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April 7, 2014

Video: Is Peer Review Broken?

(Biome)  To coincide with this year’s Experimental Biology conference, BioMed Central and BMC Biologyorganised a panel discussion to explore the increasing frustration with the peer-review process from the scientific community.

March 28, 2014

NIHSeniorHealth.gov Offers Comprehensive Information on End of Life

(NIH.gov) – A new Web resource from the National Institutes of Health is aimed at helping people address a sensitive subject—the end of life. The latest addition to NIHSeniorHealth, the health and wellness website for older adults, the End of Life module provides visitors with information about the most common issues faced by the dying and their caregivers.

March 27, 2014

What’s Next in Prenatal Genetic Testing?

(Medscape) – At the Future of Genomic Medicine VII conference in March 2014, leading experts in genomic research and clinical application discussed the expanding influence of genomics on the practice of medicine. Medscape asked Jay A. Shendure, MD, PhD, Associate Professor of Genome Sciences at the University of Washington in Seattle, to offer insight on how the advent of noninvasive genetic testing has influenced prenatal assessments and what might be next on the horizon in the field of reproductive medicine.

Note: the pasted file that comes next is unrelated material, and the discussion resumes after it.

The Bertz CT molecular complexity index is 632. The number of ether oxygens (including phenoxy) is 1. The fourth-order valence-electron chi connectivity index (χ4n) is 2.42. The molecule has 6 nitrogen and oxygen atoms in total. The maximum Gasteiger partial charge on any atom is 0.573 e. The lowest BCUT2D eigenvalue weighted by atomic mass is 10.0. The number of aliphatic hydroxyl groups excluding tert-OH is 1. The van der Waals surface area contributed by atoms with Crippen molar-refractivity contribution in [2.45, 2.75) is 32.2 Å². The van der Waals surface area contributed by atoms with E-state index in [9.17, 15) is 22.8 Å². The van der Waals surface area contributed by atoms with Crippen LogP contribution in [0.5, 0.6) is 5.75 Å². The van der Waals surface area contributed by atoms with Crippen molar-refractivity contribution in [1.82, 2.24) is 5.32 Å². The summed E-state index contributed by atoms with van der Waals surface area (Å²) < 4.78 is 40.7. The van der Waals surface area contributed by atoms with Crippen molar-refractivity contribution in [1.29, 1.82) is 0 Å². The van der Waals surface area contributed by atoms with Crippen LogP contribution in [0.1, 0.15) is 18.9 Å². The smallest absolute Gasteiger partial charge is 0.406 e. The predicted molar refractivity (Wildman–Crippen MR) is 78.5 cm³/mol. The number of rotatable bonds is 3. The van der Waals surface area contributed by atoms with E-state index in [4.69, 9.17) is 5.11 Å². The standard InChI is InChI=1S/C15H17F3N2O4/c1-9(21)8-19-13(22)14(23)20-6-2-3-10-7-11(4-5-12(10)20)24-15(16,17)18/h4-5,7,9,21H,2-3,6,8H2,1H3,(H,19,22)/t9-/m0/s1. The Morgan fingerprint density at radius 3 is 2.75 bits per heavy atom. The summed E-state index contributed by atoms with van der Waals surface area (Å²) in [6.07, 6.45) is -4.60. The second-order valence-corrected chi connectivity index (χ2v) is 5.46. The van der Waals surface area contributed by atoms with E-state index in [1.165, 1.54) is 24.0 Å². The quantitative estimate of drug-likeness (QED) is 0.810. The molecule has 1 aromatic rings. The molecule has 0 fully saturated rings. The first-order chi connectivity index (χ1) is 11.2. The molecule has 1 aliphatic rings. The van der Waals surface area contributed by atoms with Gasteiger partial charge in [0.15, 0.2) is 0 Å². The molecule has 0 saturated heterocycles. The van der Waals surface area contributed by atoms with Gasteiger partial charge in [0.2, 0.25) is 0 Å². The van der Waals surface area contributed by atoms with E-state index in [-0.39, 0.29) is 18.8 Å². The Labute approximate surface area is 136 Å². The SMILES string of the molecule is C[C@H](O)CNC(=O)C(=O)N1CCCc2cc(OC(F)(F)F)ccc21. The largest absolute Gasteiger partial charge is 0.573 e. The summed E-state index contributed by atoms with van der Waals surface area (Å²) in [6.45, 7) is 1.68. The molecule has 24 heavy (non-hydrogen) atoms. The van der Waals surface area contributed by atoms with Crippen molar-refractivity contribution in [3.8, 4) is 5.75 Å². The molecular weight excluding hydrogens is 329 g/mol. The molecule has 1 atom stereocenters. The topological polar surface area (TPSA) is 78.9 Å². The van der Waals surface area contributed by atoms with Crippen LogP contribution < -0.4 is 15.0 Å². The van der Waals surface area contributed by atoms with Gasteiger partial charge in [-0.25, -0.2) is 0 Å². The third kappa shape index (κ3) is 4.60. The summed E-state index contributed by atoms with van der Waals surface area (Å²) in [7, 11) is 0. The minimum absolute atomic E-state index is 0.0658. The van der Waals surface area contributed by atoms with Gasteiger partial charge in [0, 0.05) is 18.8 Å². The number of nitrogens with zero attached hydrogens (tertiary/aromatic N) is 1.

March 19, 2014

Older Women and Altheimer’s

(CNN) – Older women are twice as likely to develop Alzheimer’s than breast cancer according to a new report.

March 14, 2014

Video: Three Parent Children and Mitochondrial Transfer – British Parliament